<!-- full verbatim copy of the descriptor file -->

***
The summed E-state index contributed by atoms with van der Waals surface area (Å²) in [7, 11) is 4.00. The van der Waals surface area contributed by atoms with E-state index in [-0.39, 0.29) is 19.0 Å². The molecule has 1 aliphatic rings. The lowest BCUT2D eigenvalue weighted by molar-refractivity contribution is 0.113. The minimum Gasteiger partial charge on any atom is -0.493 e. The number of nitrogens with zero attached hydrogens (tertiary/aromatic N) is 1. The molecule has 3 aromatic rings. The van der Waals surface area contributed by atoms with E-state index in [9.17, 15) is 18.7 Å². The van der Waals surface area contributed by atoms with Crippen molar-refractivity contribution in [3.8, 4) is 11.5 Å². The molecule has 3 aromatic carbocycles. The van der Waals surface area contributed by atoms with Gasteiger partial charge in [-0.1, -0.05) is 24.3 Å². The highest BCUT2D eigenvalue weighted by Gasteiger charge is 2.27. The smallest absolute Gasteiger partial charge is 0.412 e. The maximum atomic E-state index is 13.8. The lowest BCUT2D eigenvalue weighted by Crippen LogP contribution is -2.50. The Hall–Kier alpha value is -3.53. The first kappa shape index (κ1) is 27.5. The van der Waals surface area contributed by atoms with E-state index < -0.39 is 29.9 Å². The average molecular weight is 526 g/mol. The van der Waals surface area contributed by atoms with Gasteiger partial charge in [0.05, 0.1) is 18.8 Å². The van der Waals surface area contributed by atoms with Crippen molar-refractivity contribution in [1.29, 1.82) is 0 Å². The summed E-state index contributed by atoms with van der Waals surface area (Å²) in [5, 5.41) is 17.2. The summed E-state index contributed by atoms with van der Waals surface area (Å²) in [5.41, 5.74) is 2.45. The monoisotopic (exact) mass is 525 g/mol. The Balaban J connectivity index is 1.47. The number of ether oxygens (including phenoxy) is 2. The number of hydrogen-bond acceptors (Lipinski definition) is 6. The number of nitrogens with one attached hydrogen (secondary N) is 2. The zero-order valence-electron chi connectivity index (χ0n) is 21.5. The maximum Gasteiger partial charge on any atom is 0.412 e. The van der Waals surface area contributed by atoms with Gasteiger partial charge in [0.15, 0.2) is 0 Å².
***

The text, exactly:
The summed E-state index contributed by atoms with van der Waals surface area (Å²) in [7, 11) is 4.00. The van der Waals surface area contributed by atoms with E-state index in [-0.39, 0.29) is 19.0 Å². The molecule has 1 aliphatic rings. The lowest BCUT2D eigenvalue weighted by molar-refractivity contribution is 0.113. The minimum Gasteiger partial charge on any atom is -0.493 e. The number of nitrogens with zero attached hydrogens (tertiary/aromatic N) is 1. The molecule has 3 aromatic rings. The van der Waals surface area contributed by atoms with E-state index in [9.17, 15) is 18.7 Å². The van der Waals surface area contributed by atoms with Crippen molar-refractivity contribution in [3.8, 4) is 11.5 Å². The molecule has 3 aromatic carbocycles. The van der Waals surface area contributed by atoms with Gasteiger partial charge in [-0.1, -0.05) is 24.3 Å². The highest BCUT2D eigenvalue weighted by Gasteiger charge is 2.27. The smallest absolute Gasteiger partial charge is 0.412 e. The maximum atomic E-state index is 13.8. The lowest BCUT2D eigenvalue weighted by Crippen LogP contribution is -2.50. The Hall–Kier alpha value is -3.53. The first kappa shape index (κ1) is 27.5. The van der Waals surface area contributed by atoms with E-state index < -0.39 is 29.9 Å². The average molecular weight is 526 g/mol. The van der Waals surface area contributed by atoms with Gasteiger partial charge in [0.05, 0.1) is 18.8 Å². The van der Waals surface area contributed by atoms with Crippen molar-refractivity contribution in [1.29, 1.82) is 0 Å². The summed E-state index contributed by atoms with van der Waals surface area (Å²) in [5, 5.41) is 17.2. The summed E-state index contributed by atoms with van der Waals surface area (Å²) in [5.41, 5.74) is 2.45. The monoisotopic (exact) mass is 525 g/mol. The Balaban J connectivity index is 1.47. The number of ether oxygens (including phenoxy) is 2. The number of hydrogen-bond acceptors (Lipinski definition) is 6. The number of nitrogens with one attached hydrogen (secondary N) is 2. The zero-order valence-electron chi connectivity index (χ0n) is 21.5. The maximum Gasteiger partial charge on any atom is 0.412 e. The van der Waals surface area contributed by atoms with Gasteiger partial charge in [0.15, 0.2) is 0 Å².